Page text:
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How do I make a multidimensional array of generic items in java?

Consider the class:

class A<T>
    T t;
    public A(T t) { this.t = t; }

When I try to create a multidimensional array:

A<String>[][] array = new A<String>[2][3];

I get the following error:

generic array creation
A<String>[][] array = new A<String>[2][3];

I tried the following:

A<String>[][] array = (A<String>[][]) (new Object[2]3]);

But that just throws: java.lang.ClassCastException

What's the fix?

(I anticipate people recommending to use lists. Please explain how to achieve this using arrays.)

share|improve this question
What is your reason for insisting on arrays rather than other collection types? – Gareth McCaughan Mar 26 '11 at 21:38
You are casting an Object[][] to an A<String>[][], the 2 are not compatible. – katsharp Mar 26 '11 at 21:43
@Gareth McCaughan -- Arrays are easier to index than lists. array[i][j] is more legible than array.get(i).get(j). When you're coding a complex algorithm, this is really helpful. – dsg Mar 26 '11 at 22:01
up vote 4 down vote accepted

I was able to do something like this

    A<String>[][] array = (A<String>[][]) Array.newInstance(new A<String>("dummy").getClass(), 2, 3);


from @dsg's suggestion the following skips the creation of a temporary object.

    A<String>[][] array = (A<String>[][]) Array.newInstance(A.class, 2, 3);

or (from @irreputable's suggestion)

 A<String>[][] array = new A[2][3];
share|improve this answer
Nice! Cleaner than mine. – dsg Mar 26 '11 at 22:02
I believe the following also works: ` @SuppressWarnings("unchecked") A<String>[][] array = (A<String>[][]) java.lang.reflect.Array.newInstance(A.class,2,3);` – dsg Mar 26 '11 at 22:15
@dsg thanks. I have added that to my edit. – Bala R Mar 26 '11 at 22:18
@dsg You guys are extremely funny. Array.newInstance(A.class, 2, 3) is exactly the same as new A[2][3] – irreputable Mar 27 '11 at 0:01
@irreputable -- thanks! Shows how deep we know java :-P. – dsg Mar 27 '11 at 0:06

You can't create an array of type-specific generic in simple way.

List<String>[] list = new List<String>[2]; //Illegal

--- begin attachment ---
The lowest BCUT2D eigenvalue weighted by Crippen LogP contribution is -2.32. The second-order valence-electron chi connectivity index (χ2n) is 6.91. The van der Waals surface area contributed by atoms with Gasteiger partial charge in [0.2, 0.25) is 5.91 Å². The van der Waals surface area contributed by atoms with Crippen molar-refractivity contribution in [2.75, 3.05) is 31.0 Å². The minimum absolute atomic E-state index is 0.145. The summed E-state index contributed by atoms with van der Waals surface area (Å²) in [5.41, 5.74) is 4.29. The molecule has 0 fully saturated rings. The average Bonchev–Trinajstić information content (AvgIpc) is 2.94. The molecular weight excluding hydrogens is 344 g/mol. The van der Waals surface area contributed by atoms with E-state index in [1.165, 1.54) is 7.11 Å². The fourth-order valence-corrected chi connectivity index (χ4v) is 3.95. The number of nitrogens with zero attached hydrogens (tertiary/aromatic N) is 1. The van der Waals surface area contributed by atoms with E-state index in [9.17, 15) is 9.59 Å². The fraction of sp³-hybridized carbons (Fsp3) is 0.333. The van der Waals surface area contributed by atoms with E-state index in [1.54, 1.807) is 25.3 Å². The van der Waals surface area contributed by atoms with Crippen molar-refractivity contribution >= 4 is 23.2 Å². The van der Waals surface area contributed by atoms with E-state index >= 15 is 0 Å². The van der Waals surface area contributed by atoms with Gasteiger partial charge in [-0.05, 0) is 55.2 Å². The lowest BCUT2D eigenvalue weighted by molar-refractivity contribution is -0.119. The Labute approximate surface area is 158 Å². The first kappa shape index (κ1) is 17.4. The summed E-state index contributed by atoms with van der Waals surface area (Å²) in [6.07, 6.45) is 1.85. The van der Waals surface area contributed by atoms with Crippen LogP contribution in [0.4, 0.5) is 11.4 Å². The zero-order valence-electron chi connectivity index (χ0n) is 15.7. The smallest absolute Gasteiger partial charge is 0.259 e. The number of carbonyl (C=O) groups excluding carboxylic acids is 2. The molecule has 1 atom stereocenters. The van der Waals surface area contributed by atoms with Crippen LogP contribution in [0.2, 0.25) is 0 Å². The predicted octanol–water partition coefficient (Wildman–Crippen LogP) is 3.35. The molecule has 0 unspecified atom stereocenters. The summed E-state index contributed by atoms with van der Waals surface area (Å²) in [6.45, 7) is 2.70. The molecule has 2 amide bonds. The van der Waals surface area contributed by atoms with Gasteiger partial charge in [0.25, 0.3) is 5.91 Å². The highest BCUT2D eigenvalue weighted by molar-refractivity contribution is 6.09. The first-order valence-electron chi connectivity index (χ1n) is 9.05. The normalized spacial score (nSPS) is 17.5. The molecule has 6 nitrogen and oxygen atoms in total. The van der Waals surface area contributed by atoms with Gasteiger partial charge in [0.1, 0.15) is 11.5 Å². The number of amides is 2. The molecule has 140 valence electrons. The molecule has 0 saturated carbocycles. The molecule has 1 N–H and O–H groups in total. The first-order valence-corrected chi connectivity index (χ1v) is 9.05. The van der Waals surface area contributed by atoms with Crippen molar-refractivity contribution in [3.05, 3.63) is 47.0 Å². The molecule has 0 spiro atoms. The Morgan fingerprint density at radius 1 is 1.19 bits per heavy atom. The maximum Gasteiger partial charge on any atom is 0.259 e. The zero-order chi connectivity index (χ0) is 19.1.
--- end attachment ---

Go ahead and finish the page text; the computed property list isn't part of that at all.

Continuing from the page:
List<?> aa[] = new List<?>[2]; // OK
A<?>[][] array = new A<?>[2][3]; // OK
A[0][0] = new A<String>(...);

This is an interesting article about Java 1.5 generics, "Java theory and practice: Generics gotchas"

share|improve this answer
This is cool! I suppose you can do A<String>[][] array = (A<String>[][]) new A<?>[2][3]; – dsg Mar 26 '11 at 22:42
yeah, but in this way you'll have unchecked cast warning, to prevent it add @SuppressWarnings("unchecked") – smas Mar 26 '11 at 22:47
The link you provided is dead... – Alerty Oct 28 '11 at 2:08
Fixed, thanks for notice this. – smas Oct 28 '11 at 7:30

Thanks to the comments I was able to piece together a solution.

As we saw, A<String>[][] array = new A<String>[2][3]; does not work.

Here how to construct a 2x3 array of A<String> objects that does work:

// get the class of the basic object
Class c = new A<String>("t").getClass();

// get the class of the inner array
A<String>[] a0 = (A<String>[]) java.lang.reflect.Array.newInstance(c, 0);

// construct the outer array
A<String>[][] array = (A<String>[][]) java.lang.reflect.Array.newInstance(a0.getClass(), 2); 

// fill it with instances of the inner array
for (int i = 0; i < 2; ++ i)
  array[i] = (A<String>[]) java.lang.reflect.Array.newInstance(c, 3); 

A much cleaner version (Thanks, @Balla R):

A<String>[][] array = (A<String>[][]) java.lang.reflect.Array.newInstance(A.class,2,3);
share|improve this answer
Is there a way to get the class of the basic object without instantiating it? – dsg Mar 26 '11 at 21:59
While I'm glad you figured this out, the burning question is still why go to all this trouble over using ArrayList<ArrayList<A<String>>> ? – Brian Roach Mar 26 '11 at 22:05
no, that's the problem. Before you instantiate it, there's not a way to determine its type. See my answer, you can use A<?>[][] for your array. – Brian Roach Mar 26 '11 at 22:24

new A[][] and cast it to A<String>[][]

share|improve this answer

Why don't you do something like this: (non-generic)

String[][] non_generic_array = new String[][];

And make a utility class to implement the functions you made in A<T> (as I suppose there are). Eg:

When you had this in A:

public class A<T>
    T obj;
    public A(T obj) { this.obj = obj; }

    public void someFunction() { ... }

You can make a utility class:

public class AUtils

    public static <T> void someFunction(T obj)
        // Here your code, applied to obj

share|improve this answer

Hmm, I thought Java Arrays (as of Java 6) didn't support generics. One of my biggest "wtf" when I started programming with generics in java.

share|improve this answer
class A<T> 
    T s;

    public A(T t)
        s = t;

    public String getType()
        return s.getClass().toString();

    public T getThing()
        return s;

public static void main(String[] args) 
    A<?>[][] a = new A<?>[2][3];
    a[0][1] = new A<String>("hi");


    A<String> b = (A<String>) a[0][1];


class java.lang.String


share|improve this answer

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